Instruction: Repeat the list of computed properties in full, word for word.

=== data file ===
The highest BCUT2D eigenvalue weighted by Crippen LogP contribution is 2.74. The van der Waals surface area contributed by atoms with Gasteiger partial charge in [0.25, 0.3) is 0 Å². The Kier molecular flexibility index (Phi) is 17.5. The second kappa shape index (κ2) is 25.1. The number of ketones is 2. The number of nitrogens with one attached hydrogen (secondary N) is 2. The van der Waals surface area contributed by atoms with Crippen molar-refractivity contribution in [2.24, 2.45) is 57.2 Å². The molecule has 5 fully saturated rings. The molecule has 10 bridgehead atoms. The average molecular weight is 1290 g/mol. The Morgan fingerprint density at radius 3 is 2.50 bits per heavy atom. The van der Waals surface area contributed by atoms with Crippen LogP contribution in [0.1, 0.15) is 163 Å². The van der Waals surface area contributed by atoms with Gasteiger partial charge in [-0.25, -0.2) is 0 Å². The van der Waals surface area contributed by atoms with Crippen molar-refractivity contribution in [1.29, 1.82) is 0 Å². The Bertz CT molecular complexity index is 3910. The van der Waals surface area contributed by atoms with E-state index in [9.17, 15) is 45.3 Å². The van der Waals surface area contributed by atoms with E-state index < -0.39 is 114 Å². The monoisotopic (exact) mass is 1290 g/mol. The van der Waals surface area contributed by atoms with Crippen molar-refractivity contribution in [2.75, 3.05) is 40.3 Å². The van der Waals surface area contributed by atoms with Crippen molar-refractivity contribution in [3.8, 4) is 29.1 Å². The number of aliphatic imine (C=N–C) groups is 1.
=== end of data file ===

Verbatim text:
The highest BCUT2D eigenvalue weighted by Crippen LogP contribution is 2.74. The van der Waals surface area contributed by atoms with Gasteiger partial charge in [0.25, 0.3) is 0 Å². The Kier molecular flexibility index (Phi) is 17.5. The second kappa shape index (κ2) is 25.1. The number of ketones is 2. The number of nitrogens with one attached hydrogen (secondary N) is 2. The van der Waals surface area contributed by atoms with Crippen molar-refractivity contribution in [2.24, 2.45) is 57.2 Å². The molecule has 5 fully saturated rings. The molecule has 10 bridgehead atoms. The average molecular weight is 1290 g/mol. The Morgan fingerprint density at radius 3 is 2.50 bits per heavy atom. The van der Waals surface area contributed by atoms with Crippen LogP contribution in [0.1, 0.15) is 163 Å². The van der Waals surface area contributed by atoms with Gasteiger partial charge in [-0.25, -0.2) is 0 Å². The van der Waals surface area contributed by atoms with Crippen molar-refractivity contribution in [1.29, 1.82) is 0 Å². The Bertz CT molecular complexity index is 3910. The van der Waals surface area contributed by atoms with E-state index in [9.17, 15) is 45.3 Å². The van der Waals surface area contributed by atoms with E-state index < -0.39 is 114 Å². The monoisotopic (exact) mass is 1290 g/mol. The van der Waals surface area contributed by atoms with Crippen molar-refractivity contribution in [2.75, 3.05) is 40.3 Å². The van der Waals surface area contributed by atoms with Crippen molar-refractivity contribution in [3.8, 4) is 29.1 Å². The number of aliphatic imine (C=N–C) groups is 1.